President of Alderney States Sir Norman Browse has explained his controversial opening address at the first meeting of the year.
Sir Norman Browse: Call to members to stay non-aligned
Sir Norman caused a stir by telling members not too become too closely associated with pressure groups and single issue causes.
He says this does not mean they cannot have special interests.
His comments follow the election of a number of States members who back pressure group Vision Alderney (VA).
Alderney's government is made up of 10 politicians overseen by its president and, like its Channel Island neighbours Guernsey and Jersey, it has no political parties.
Political parties are not banned on Alderney, but no one has tried to upset the tradition of non-aligned politicians.
Sir Norman said: "I think every politician has a number of causes that they are concerned with.
"What I am concerned about is that they do not concern themselves with that cause and little else and so develop into a member that appears to have no other interests.
"Members are elected to cover all causes of the island and to be representative as best they can of all the people."
Alderney States: Non party political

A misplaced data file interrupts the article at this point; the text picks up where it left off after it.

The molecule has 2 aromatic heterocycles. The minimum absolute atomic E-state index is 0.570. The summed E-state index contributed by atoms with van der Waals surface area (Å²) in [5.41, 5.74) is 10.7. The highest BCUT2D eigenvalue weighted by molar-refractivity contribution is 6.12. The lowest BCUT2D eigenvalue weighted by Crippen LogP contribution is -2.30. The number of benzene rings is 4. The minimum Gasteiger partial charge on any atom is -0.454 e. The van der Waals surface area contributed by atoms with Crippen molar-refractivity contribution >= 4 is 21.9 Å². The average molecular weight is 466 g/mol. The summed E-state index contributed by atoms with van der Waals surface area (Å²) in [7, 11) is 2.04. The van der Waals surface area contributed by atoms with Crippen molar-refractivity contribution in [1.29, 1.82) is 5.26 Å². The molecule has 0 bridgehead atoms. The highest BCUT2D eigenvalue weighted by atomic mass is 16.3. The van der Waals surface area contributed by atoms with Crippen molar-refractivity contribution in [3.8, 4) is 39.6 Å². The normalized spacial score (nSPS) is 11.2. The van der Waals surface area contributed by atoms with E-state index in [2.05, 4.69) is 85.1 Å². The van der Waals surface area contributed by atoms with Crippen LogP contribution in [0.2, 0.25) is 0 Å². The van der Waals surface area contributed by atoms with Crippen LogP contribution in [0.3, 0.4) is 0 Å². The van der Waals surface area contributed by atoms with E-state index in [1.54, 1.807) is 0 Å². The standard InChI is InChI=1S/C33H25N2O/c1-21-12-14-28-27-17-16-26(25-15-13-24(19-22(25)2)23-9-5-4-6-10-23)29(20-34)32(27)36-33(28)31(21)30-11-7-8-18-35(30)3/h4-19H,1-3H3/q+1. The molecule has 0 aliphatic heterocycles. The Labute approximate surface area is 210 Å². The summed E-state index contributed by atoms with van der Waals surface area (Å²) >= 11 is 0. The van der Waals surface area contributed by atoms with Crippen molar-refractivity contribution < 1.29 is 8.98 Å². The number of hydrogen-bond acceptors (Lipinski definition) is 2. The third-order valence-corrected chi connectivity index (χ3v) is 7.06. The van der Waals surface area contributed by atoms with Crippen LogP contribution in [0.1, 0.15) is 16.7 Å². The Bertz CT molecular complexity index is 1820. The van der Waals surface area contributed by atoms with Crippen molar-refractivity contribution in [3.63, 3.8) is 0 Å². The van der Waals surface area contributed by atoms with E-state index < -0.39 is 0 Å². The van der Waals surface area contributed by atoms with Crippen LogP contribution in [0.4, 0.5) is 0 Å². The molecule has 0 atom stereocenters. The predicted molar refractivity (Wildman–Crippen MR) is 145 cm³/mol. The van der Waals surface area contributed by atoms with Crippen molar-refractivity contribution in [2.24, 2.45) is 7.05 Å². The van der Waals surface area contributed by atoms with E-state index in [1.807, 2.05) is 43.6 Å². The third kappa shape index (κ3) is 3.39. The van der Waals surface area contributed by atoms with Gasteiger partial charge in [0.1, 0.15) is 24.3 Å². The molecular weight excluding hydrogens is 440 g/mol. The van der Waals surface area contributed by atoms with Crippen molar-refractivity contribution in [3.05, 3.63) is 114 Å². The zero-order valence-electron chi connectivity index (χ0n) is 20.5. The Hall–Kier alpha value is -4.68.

In December last year VA denied suggestions it had become a political party, after VA member Barbara Benfield topped the poll.
But Sir Norman said that States members should avoid "active participation" in pressure groups.
He said: "If you become chairman of that group then you run into conflict with your role as a States member."
He denied he was targeting Vision Alderney members.
"When a pressure group starts formulating policies - and it (VA) has not done that yet - it does come into conflict with the policies the States are developing.
"People were concerned that, from a fact-finding group it was becoming a policy determining group and that really is a political party."
Jersey's first political party, the Jersey Democratic Alliance is expected to hold its first meeting in April.
The man behind the party, Senator Ted Vibert says the party will pursue what he calls middle road politics.